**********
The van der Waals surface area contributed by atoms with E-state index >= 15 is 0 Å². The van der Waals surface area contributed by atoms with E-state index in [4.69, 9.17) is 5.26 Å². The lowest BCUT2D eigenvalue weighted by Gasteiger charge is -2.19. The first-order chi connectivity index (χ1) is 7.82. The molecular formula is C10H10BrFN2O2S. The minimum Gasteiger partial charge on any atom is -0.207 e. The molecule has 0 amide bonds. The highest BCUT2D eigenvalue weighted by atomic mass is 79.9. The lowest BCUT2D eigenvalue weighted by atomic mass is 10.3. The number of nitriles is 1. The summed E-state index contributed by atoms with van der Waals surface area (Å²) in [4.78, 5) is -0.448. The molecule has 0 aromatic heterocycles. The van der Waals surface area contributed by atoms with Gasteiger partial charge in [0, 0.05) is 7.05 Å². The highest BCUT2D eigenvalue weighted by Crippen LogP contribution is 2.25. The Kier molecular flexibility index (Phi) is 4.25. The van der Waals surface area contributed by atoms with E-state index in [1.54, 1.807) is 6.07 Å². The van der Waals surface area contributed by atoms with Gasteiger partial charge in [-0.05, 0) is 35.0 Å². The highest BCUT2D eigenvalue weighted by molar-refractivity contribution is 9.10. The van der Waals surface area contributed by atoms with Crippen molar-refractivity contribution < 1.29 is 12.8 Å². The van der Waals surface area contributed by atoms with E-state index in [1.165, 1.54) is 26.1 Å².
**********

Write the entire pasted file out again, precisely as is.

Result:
The van der Waals surface area contributed by atoms with E-state index >= 15 is 0 Å². The van der Waals surface area contributed by atoms with E-state index in [4.69, 9.17) is 5.26 Å². The lowest BCUT2D eigenvalue weighted by Gasteiger charge is -2.19. The first-order chi connectivity index (χ1) is 7.82. The molecular formula is C10H10BrFN2O2S. The minimum Gasteiger partial charge on any atom is -0.207 e. The molecule has 0 amide bonds. The highest BCUT2D eigenvalue weighted by atomic mass is 79.9. The lowest BCUT2D eigenvalue weighted by atomic mass is 10.3. The number of nitriles is 1. The summed E-state index contributed by atoms with van der Waals surface area (Å²) in [4.78, 5) is -0.448. The molecule has 0 aromatic heterocycles. The van der Waals surface area contributed by atoms with Gasteiger partial charge in [0, 0.05) is 7.05 Å². The highest BCUT2D eigenvalue weighted by Crippen LogP contribution is 2.25. The Kier molecular flexibility index (Phi) is 4.25. The van der Waals surface area contributed by atoms with E-state index in [1.54, 1.807) is 6.07 Å². The van der Waals surface area contributed by atoms with Gasteiger partial charge in [-0.05, 0) is 35.0 Å². The highest BCUT2D eigenvalue weighted by molar-refractivity contribution is 9.10. The van der Waals surface area contributed by atoms with Crippen molar-refractivity contribution < 1.29 is 12.8 Å². The van der Waals surface area contributed by atoms with E-state index in [1.165, 1.54) is 26.1 Å².